• Welcome to our Forum and am sorry you have a multitude of medical conditions. Re being unable to convert T4 to T3. If you post your most recent results as Clutter suggests, with the ranges, members will respond.

    When your blood tests for thyroid hormones are due, get the earliest possible appointment and fast (you can drink water). Leave around 24 hours between thyroid hormones and the test and take afterwards (if you take any at all at present). This allows the TSH to be at its highest as it drops throughout the 24 hours.

  • Thanks!  It is really hard to get the complete testing done here in Costa Rica  they do not do RT3 at all. I will try to get the Thyroid antibody tests done as well and hope they do not leave off anything - they do that here if they run out of needed agents.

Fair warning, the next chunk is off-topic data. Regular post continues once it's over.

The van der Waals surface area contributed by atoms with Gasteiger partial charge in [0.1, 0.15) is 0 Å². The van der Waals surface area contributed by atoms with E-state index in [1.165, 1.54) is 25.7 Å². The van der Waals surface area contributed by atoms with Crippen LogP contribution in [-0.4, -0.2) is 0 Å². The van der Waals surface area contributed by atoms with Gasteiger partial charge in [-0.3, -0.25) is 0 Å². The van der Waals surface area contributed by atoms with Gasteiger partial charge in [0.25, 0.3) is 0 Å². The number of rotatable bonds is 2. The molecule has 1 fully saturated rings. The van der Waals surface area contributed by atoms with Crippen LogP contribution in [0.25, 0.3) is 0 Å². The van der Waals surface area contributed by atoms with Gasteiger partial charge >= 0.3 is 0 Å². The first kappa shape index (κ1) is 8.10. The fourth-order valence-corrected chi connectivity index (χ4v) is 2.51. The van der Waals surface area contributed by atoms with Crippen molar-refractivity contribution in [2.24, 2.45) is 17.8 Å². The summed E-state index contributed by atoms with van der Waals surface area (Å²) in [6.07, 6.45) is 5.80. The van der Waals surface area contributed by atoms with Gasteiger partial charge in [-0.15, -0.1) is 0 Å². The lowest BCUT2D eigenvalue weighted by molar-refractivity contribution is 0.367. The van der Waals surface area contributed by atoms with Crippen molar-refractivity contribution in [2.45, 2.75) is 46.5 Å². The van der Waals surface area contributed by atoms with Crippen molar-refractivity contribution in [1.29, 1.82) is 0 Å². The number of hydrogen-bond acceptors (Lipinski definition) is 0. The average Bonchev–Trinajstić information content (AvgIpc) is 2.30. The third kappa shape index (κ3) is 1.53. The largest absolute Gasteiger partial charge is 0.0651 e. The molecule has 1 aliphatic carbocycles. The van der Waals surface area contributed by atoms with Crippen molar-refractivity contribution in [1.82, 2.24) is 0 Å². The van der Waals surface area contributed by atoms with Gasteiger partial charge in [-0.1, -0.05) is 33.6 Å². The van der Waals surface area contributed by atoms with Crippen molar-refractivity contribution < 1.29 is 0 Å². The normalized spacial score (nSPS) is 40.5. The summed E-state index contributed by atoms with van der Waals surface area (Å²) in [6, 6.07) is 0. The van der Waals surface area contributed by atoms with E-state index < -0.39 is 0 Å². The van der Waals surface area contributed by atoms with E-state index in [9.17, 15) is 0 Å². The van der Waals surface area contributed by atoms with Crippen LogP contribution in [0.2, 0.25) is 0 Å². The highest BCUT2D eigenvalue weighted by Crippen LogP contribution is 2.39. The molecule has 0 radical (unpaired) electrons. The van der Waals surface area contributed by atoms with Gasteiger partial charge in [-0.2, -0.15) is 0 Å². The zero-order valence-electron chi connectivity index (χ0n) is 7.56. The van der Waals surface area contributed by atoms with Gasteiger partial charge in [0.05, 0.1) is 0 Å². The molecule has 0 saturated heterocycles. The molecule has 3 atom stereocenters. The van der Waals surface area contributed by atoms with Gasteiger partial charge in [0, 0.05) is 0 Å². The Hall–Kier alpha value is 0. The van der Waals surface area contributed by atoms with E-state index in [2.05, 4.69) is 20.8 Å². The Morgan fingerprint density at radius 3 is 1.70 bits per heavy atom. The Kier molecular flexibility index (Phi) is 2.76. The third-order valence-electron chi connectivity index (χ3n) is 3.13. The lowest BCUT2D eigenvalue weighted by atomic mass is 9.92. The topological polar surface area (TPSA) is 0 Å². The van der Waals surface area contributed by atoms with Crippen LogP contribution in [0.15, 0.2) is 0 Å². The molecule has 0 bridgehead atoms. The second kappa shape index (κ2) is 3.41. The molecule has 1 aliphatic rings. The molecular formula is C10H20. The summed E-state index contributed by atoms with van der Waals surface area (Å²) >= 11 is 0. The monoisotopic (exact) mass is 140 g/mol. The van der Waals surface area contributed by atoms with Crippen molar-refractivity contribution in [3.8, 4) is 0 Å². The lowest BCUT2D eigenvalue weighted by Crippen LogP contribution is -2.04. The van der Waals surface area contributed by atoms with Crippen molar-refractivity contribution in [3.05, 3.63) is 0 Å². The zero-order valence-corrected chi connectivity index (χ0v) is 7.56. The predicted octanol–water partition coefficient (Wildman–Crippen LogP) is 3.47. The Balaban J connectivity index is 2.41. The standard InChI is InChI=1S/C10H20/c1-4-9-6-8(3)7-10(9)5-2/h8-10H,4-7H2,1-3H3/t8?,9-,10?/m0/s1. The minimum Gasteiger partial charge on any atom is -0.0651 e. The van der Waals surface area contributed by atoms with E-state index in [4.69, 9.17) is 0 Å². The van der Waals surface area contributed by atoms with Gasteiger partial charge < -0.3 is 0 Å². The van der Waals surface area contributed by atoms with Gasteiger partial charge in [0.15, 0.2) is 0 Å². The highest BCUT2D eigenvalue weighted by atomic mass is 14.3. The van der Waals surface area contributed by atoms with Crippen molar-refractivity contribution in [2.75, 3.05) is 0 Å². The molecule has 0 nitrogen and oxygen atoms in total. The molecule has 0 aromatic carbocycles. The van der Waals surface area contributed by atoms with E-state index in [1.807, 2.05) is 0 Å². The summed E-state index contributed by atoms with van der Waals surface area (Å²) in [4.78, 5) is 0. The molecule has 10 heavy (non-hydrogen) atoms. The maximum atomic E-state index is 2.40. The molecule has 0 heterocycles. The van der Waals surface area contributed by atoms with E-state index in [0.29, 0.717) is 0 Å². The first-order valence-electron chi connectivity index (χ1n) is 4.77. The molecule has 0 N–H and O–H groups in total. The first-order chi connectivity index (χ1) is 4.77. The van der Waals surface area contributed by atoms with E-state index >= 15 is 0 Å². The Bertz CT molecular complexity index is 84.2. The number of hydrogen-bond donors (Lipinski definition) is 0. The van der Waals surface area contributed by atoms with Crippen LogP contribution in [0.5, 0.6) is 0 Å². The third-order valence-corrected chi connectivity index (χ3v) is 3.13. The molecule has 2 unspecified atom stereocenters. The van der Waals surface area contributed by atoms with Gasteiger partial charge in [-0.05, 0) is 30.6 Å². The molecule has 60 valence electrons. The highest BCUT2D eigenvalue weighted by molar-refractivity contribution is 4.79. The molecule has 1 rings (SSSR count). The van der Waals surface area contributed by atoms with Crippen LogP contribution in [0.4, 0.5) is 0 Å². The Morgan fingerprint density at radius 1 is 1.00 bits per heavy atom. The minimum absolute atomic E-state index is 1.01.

• I don't think that RT3 is important. If you are not on thyroid hormones yet, get TSH, T4, T3, Free T4, Free T3, iron, ferritin folate, B12 and Vit D.

  • McMenerny,

    rT3 isn't tested on the UK NHS.  If one wants it tested one has to order private tests which are shipped to the USA for analysis. High rT3 is caused by unconverted T4 so it's highly unlikely you will have rT3 as you've recently been prescribed Levothyroxine.


    I am not a medical professional and this information is not intended to be a substitute for medical guidance from your own doctor. Please check with your personal physician before applying any of these suggestions.